The relative acceptance of LGBTQ people in Guinea-Bissau stands in contrast to the strict laws and social conventions in neighboring West African countries.
BISSAU, Guinea-Bissau —
I n this country’s Portuguese-derived Creole language, there is no distinction between gender pronouns. Men and women are referred to in the masculine Portuguese “he,” which is considered gender neutral. But those semantics hardly encompass the vast array of identities represented here.
Take, for instance, the members of the Big Mama Fountain, a tightknit group of friends for whom gender and sexuality are fluid concepts.
That these people, who identify primarily as gay men and trans women, express themselves openly is an anomaly in the region; Guinea-Bissau’s closest neighbors — Senegal, Gambia and Guinea — have laws that criminalize homosexuality or same-sex acts. And while it is legal to be gay in Guinea-Bissau, acceptance is a continuing battle.
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Leondro is the de facto godmother of the Big Mamas. She is also referred to as Bissau’s Boy George, likely because she often wears thick black eyeliner. At 47, Leondro is the oldest member of the group and the first person many of them can remember coming out publicly. Her visibility, she says, is a means of social activism.
“I have to be open about being gay,” Leondro said. “If I am not, how will I help others?”
Her authentic approach to everyday life has empowered others in her community to live honestly, and people in Bissau, the capital of the country, have become increasingly tolerant of the local LGBTQ community. It’s a small victory in a country where rape cases are not prosecuted and there are no laws to protect against sexual harassment, which is widespread.
Leondro’s maternal presence is most crucial to the younger Big Mamas, like Ivan. At 23, she can’t remember a time when Leondro wasn’t around to support her. Ivan started dating boys as a teenager and her behavior occasionally led to beatings at home. “Sometimes people don’t want to be open about being gay and Leondro says no matter who you are, just be yourself,” she said.
Ivan’s family has come around to accepting her gender, but that doesn’t mean she does not face discrimination elsewhere. “Recently I went to a nightclub, and while we were dancing a girl was insulting me because I was gay, and we got into a fight,” Ivan said. “Eventually we ended up at a police station.” A phone call from Leondro reminded her that she had nothing to be ashamed of.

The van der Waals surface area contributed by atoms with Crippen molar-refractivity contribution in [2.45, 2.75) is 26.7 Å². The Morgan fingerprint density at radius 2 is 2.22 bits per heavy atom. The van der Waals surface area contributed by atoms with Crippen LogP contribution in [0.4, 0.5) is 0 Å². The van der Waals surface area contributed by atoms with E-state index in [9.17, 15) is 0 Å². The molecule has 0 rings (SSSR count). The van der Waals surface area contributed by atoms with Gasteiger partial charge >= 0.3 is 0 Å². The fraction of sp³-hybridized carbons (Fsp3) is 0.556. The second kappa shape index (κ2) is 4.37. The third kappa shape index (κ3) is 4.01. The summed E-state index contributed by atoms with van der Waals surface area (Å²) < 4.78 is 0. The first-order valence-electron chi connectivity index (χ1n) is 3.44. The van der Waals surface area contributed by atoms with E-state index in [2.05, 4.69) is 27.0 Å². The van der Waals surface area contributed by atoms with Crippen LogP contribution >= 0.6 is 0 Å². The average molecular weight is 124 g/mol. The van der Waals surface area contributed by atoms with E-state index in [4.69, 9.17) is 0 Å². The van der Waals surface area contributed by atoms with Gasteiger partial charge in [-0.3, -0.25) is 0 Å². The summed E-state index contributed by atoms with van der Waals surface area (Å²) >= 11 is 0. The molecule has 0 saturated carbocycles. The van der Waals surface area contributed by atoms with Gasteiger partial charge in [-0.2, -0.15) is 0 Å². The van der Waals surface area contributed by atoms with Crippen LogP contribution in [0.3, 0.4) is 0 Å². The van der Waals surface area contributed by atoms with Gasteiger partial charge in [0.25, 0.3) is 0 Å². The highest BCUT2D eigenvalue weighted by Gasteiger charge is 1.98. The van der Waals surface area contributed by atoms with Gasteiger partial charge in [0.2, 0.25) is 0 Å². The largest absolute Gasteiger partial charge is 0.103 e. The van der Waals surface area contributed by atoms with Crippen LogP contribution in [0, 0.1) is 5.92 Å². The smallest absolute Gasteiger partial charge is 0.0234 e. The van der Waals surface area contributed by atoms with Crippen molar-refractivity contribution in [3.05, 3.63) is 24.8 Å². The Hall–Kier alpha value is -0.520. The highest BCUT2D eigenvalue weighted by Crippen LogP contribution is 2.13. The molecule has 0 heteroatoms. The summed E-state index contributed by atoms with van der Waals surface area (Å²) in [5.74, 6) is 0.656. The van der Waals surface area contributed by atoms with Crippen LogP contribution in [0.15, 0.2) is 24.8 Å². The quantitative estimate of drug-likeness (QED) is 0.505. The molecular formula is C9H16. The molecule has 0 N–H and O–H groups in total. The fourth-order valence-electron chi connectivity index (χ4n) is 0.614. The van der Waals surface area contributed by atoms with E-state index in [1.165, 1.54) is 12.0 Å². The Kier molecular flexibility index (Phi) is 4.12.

“People used to throw stones and bottles, but it’s getting better now,” Leondro said. “They are getting used to us and also we got used to the abuse. The more people were swearing at us, the more we felt comfortable because we felt used to it.”
In Bissau, palm trees dot streets that are lined with faded pink and orange colonial-era houses. During Carnival, in February, some of those streets shut down so revelers can walk easily together, strutting through the city in colorful attire: wigs, bright plastic glasses and face paint. The costumed participants would fit right in at a Pride parade.
But for the Big Mamas every day is an occasion to express themselves through clothing and they do so without restraint.
The relative acceptance of LGBTQ people in Guinea-Bissau stands in stark contrast to the strict laws and social conventions in other West African countries and across the continent. More than half of the countries in Africa outlaw homosexuality and it is punishable by death in some areas, according to Amnesty International.
In Senegal, which borders Guinea-Bissau to the north, homophobia is so rampant that there was public outcry a few years ago. A popular Senegalese singer, Wally Seck, appeared in a 2015 music video holding what appeared to be a woman’s handbag.
Writers in local media denounced his fashion statement as promoting homosexuality, though Seck insisted that he was not gay. Eventually, Seck destroyed the handbag with scissors onstage at a concert, a public demonstration that underscored the widespread homophobia in his nation.
Seck was unable to exercise his “right to expression through choice of clothing,” said François Patuel, a West Africa researcher with Amnesty International, in a phone interview. There is a real threat of physical violence in Senegal, he said, citing a case from 2016 in which a student at the university “was beaten up because other students thought he was gay.”
Guinea, which borders Guinea-Bissau to the south and east, also criminalizes same-sex acts. And in Gambia, to the north, a law enacted in 2014 allows life sentences in prison for LGBTQ people.
Some people from Senegal and Gambia have fled to Guinea-Bissau for safety, or to live more openly, said Mamadu Aliú Djalo, the national director of ENDA Health, an organization that helps vulnerable populations gain access to information about health care.
“Before, it was not as visible,” Djalo said of the LGBTQ community in West Africa. “Now they are gathering their courage to be open and say, ‘Here I am. I am gay.’ ”
Leondro said: “People laugh at us. They don’t take us seriously. You have to be brave, you have to fight.”